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iPad, Apple Watch, get updates

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The upgraded iPad features a 10.2-inch Retina display, Apple Pencil support, the fast A10 Fusion chip, advanced cameras and sensors, high portability, fast connectivity, and all-day battery life. 

“The new iPad packs even more value into our most popular and affordable iPad model featuring a bigger 10.2-inch Retina display, support for Apple Pencil and for the first time, the full-size Smart Keyboard,” said Greg Joswiak, Apple’s vice president of Product Marketing. “The new iPad was built to run iPadOS, which introduces powerful new ways to multitask, manage and mark up documents, use Apple Pencil and view more information at a glance on a redesigned Home screen. This new iPad with iPadOS takes everything people love about our most popular iPad and makes it even better for creating, learning, working and playing.”

The new iPad has nearly 3.5 million pixels and a wide viewing angle, making it a canvas for creative expression and immersive augmented reality (AR) experiences that take advantage of its enhanced cameras and advanced sensors. Featuring the powerful A10 Fusion chip, the new seventh-generation iPad claims up to two times faster performance over the top-selling Windows PC1 for multitasking and smooth gameplay in Apple Arcade.

Designed to be ultra-portable and durable, the iPad features an enclosure made from 100 percent recycled aluminum. Staying connected is convenient on the iPad with ultra-fast wireless performance and support for Gigabit-class LTE connectivity delivering three times faster cellular data connections. With Touch ID us available for unlocking the iPad.

iPadOS offers new capabilities and intuitive features designed for a better experience of the iPad. A redesigned Home screen shows more apps on each page and the Today View can now be added, allowing quick access to widgets for at-a-glance information, including news headlines, weather and calendar events. Working with multiple files and documents from the same app is now more convenient, with updates to Split View, as well as switching between multiple apps using Slide Over.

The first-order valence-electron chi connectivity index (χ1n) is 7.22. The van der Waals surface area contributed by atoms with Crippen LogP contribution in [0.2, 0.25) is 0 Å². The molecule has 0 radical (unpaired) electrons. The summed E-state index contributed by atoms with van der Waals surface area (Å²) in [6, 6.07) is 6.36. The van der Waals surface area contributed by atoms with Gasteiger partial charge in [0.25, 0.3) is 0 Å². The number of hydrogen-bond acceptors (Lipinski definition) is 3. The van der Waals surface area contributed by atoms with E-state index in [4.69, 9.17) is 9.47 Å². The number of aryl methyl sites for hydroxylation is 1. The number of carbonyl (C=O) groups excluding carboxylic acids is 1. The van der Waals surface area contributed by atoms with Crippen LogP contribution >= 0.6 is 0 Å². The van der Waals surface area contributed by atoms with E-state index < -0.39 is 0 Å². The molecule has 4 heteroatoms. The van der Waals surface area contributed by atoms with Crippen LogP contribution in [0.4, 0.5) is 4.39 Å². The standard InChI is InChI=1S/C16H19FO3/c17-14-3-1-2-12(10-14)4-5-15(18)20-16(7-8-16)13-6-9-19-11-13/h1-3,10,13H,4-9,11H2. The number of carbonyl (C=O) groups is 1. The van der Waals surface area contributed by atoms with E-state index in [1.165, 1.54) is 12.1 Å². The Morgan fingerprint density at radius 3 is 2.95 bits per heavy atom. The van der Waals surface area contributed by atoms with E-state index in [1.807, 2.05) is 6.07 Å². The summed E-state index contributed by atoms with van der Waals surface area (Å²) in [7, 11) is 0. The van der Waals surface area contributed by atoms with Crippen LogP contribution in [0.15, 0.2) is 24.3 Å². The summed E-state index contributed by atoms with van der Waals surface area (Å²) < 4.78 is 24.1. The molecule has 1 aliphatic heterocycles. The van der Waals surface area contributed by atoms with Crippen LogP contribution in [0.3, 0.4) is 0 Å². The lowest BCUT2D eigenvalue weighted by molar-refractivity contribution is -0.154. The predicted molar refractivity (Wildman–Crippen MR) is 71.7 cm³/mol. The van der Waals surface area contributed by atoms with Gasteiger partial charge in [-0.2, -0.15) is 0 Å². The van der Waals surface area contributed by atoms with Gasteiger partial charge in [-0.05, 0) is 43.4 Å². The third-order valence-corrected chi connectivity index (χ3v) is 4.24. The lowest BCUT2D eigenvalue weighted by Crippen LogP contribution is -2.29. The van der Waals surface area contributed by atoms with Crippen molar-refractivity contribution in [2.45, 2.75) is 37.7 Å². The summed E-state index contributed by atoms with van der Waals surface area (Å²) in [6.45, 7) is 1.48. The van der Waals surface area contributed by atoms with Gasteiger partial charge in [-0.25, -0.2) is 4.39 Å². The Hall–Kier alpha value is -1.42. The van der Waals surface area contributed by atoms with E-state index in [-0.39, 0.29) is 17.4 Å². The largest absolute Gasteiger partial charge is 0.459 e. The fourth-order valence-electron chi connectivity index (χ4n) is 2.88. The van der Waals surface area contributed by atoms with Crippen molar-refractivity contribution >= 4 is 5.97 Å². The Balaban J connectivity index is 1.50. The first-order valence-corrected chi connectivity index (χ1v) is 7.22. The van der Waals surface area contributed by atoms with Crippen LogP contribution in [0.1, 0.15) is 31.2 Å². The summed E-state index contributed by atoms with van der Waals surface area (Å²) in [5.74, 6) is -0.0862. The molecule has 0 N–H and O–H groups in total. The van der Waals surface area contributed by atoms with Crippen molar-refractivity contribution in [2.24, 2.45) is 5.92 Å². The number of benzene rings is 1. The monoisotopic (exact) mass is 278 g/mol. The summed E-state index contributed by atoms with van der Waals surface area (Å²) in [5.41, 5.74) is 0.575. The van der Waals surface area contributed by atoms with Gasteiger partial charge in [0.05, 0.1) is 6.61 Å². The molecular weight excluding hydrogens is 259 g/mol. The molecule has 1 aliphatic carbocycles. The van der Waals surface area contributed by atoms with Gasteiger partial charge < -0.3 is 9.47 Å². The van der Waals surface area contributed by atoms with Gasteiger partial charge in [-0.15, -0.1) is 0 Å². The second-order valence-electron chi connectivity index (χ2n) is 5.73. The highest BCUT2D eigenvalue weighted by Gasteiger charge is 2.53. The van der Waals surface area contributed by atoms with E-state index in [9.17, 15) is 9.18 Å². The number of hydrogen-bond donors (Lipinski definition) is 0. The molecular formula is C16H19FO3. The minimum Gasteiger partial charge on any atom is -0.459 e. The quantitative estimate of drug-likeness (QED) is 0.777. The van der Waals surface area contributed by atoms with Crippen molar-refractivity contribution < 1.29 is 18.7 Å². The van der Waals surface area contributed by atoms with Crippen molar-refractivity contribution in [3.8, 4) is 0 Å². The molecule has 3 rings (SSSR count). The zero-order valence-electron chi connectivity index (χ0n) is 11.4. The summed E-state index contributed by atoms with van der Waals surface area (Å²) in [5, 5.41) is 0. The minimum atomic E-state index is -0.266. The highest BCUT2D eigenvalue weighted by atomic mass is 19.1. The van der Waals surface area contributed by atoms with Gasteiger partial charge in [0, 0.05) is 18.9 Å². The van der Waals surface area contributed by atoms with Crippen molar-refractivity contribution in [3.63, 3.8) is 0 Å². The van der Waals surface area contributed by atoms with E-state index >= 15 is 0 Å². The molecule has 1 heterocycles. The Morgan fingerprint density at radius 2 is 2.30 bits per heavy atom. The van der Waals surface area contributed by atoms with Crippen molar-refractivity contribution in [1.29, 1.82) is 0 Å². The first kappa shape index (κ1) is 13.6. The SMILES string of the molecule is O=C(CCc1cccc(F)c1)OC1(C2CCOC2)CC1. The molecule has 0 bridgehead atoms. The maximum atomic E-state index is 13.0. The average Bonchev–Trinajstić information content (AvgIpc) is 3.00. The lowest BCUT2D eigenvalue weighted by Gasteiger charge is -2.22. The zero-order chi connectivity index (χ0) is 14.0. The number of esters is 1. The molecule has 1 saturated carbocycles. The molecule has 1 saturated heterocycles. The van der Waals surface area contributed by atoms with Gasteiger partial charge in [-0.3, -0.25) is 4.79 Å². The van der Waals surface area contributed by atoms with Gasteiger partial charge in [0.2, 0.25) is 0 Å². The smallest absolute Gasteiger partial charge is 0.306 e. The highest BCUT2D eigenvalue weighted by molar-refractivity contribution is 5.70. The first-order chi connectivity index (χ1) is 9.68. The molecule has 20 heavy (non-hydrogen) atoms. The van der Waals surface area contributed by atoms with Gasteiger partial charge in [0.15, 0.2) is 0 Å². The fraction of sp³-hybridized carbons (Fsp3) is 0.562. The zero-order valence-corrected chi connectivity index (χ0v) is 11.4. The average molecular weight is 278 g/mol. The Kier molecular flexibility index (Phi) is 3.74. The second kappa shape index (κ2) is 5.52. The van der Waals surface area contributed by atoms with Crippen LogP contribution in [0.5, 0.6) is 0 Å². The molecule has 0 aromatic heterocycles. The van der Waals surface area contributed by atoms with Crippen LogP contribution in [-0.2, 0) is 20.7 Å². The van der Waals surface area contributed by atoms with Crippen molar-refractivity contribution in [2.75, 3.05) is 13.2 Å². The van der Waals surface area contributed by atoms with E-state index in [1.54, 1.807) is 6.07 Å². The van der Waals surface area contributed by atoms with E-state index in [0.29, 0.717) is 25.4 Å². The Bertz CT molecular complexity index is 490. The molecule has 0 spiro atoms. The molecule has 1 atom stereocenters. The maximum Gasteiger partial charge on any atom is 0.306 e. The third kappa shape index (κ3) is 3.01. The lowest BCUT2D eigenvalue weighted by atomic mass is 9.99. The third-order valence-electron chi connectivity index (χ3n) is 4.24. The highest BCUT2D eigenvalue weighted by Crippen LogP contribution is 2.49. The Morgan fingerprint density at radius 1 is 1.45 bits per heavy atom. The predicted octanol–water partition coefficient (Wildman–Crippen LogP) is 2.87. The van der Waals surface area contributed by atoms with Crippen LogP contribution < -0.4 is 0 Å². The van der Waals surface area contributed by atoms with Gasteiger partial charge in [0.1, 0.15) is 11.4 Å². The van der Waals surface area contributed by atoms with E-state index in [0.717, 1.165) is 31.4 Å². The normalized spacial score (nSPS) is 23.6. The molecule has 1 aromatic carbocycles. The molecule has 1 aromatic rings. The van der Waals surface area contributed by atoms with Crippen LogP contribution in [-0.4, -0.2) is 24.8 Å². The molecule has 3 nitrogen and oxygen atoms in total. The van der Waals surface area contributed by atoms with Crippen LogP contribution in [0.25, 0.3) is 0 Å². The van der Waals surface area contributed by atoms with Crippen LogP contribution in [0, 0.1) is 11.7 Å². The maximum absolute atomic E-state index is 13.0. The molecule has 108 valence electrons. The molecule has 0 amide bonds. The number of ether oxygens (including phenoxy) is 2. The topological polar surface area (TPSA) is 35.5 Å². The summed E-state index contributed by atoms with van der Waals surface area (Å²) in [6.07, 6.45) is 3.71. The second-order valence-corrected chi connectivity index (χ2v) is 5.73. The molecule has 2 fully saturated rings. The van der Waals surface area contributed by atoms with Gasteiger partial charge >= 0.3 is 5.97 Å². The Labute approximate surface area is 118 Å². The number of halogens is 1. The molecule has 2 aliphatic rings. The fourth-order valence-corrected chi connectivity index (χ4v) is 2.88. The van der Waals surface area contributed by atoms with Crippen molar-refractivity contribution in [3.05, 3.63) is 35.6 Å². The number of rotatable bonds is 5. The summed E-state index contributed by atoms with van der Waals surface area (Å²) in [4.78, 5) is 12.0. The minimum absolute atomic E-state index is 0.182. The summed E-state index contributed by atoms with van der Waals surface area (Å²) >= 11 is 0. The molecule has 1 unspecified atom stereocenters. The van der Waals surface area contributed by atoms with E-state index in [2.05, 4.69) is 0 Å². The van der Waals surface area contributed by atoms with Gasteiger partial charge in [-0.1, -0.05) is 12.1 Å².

The Apple Pencil opens up new ways to be creative and more productive, and more integrated into the iPad experience. Customers can now mark up and send entire webpages or documents by swiping Apple Pencil from the bottom corner of the screen, and a redesigned tool palette gives faster access to useful tools, colorus and shapes.

Managing documents in the Files app with iPadOS gets more powerful with support for external USB drives and file servers. Safari brings desktop-class browsing to the iPad so users always get an optimised website, as well as support for popular web apps like Squarespace and Google Docs.

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SA’s Internet goes down again

South Africa is about to experience a small repeat of the lower speeds and loss of Internet connectivity suffered in January, thanks to a new undersea cable break, writes BRYAN TURNER

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Internet service provider Afrihost has notified customers that there are major outages across all South African Internet Service Providers (ISPs), as a result of a break in the WACS undersea cable between Portugal and England 

The cause of the cable break along the cable is unclear. it marks the second major breakage event along the West African Internet sea cables this year, and comes at the worst possible time: as South Africans grow heavily dependent on their Internet connections during the COVID-19 lockdown. 

As a result of the break, the use of international websites and services, which include VPNs (virtual private networks), may result in latency – decreased speeds and response times.